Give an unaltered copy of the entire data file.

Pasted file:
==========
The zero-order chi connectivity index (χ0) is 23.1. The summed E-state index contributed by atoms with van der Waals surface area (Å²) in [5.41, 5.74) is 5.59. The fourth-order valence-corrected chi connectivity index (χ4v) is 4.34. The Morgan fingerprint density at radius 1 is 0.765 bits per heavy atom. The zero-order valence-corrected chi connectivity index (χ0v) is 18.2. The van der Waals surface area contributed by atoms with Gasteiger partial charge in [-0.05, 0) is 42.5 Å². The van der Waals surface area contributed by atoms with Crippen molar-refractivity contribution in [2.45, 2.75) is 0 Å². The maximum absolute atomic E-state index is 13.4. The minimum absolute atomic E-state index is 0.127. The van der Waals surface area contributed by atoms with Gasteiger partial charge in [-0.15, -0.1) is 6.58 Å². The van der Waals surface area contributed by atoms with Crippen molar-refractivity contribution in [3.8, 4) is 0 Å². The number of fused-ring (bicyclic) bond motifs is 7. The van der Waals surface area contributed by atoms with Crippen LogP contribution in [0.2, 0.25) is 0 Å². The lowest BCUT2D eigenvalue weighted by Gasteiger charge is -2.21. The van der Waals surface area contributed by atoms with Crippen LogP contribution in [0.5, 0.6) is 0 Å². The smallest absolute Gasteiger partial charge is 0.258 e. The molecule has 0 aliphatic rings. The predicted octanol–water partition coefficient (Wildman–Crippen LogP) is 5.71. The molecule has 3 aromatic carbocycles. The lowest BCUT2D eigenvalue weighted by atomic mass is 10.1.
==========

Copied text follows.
The zero-order chi connectivity index (χ0) is 23.1. The summed E-state index contributed by atoms with van der Waals surface area (Å²) in [5.41, 5.74) is 5.59. The fourth-order valence-corrected chi connectivity index (χ4v) is 4.34. The Morgan fingerprint density at radius 1 is 0.765 bits per heavy atom. The zero-order valence-corrected chi connectivity index (χ0v) is 18.2. The van der Waals surface area contributed by atoms with Gasteiger partial charge in [-0.05, 0) is 42.5 Å². The van der Waals surface area contributed by atoms with Crippen molar-refractivity contribution in [2.45, 2.75) is 0 Å². The maximum absolute atomic E-state index is 13.4. The minimum absolute atomic E-state index is 0.127. The van der Waals surface area contributed by atoms with Gasteiger partial charge in [-0.15, -0.1) is 6.58 Å². The van der Waals surface area contributed by atoms with Crippen molar-refractivity contribution in [3.8, 4) is 0 Å². The number of fused-ring (bicyclic) bond motifs is 7. The van der Waals surface area contributed by atoms with Crippen LogP contribution in [0.2, 0.25) is 0 Å². The lowest BCUT2D eigenvalue weighted by Gasteiger charge is -2.21. The van der Waals surface area contributed by atoms with Crippen LogP contribution in [0.5, 0.6) is 0 Å². The smallest absolute Gasteiger partial charge is 0.258 e. The molecule has 0 aliphatic rings. The predicted octanol–water partition coefficient (Wildman–Crippen LogP) is 5.71. The molecule has 3 aromatic carbocycles. The lowest BCUT2D eigenvalue weighted by atomic mass is 10.1.